And Friday the phone rang - one of the agents I sent a query letter to would like to read a script. And even if this agency doesn’t sign me, someone will, right? I have to learn to be less frustrated and keep plugging away until someone signs me... and they will.

Good thing I didn't send out all of those virgin specs to producers...

- Bill

Yesterday’s Dinner: Pork Fried Rice @ CityWok.
DVD: Watched DEATH WISH again as background for a new script tip comparing DEATH SENTENCE (the sequel) to THE BRAVE ONE (the rip-off).
Pages: No pages on SLEEPER, I had to do an magazine article for MovieScope... and stand in line at the post office. But I did some notes on the next scene and hope to do an extra page a day to get this sucker finished by the end of the week.


Anonymous said...

I don't understand why agents aren't signing you? Could it be they feel intimidated by all your previous script sales? I hope the situation is different here in the U.K.

That agent sounds moribund. Good luck with the new agency.

Anonymous said...

I don't understand why agents aren't signing you? Could it be they feel intimidated by all your previous script sales? I hope the situation is different here in the U.K.

That agent sounds moribund. Good luck with the new agency.

Anonymous said...

Just a guess, but I'd say that they are misreading the situation and think you've gone so long without an agent or manager because you're difficult, or that there is no way you could have the sales you have without an agent or manager so you're misleading them.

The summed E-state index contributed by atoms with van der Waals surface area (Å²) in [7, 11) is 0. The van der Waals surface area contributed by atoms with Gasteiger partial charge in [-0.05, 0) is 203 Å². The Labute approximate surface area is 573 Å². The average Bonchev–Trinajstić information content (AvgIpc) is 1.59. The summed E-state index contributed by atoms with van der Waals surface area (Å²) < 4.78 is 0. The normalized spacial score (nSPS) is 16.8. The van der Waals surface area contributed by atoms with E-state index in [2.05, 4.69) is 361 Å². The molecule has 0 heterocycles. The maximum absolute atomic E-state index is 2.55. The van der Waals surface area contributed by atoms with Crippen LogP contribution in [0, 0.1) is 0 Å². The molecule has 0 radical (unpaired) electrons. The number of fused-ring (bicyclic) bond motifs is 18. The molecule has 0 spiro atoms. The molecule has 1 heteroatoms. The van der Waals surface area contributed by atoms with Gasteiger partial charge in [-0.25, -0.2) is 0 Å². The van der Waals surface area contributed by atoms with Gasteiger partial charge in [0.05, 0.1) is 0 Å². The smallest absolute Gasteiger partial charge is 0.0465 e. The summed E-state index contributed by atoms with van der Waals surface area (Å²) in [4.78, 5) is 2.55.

The idea that they are so lame they don't look you up in imdb is too depressing to consider.

Anonymous said...

I'm thinking of concentrating on writing bumper stickers and T-shirts.

Bushdoctor said...


Great post. Had me LOL twice.
'If I write a script and no one reads it, does it exist?' Exquisitely funny. And your thought that since the agent didn't say which Tuesday, he might call ANY Tuessday--forever. Exquisitely funny.

I'm in the horrible situation of having finished my first screenplay, a noir thriller set in the Bronx, and having no clue what to write next. Staring into an abyss. So it goes.

Respect from Cambridge,

Richard McNally

wcmartell said...

I think I don't fit what agents think of as the norm - I'm not a new writer and I'm not already with some other agency - and this confuses them.

- Bill

odocoileus said...

You know what they say, "Sell the sizzle, not the steak."

I get the impression that you're too modest/honest to generate a lot of sizzle.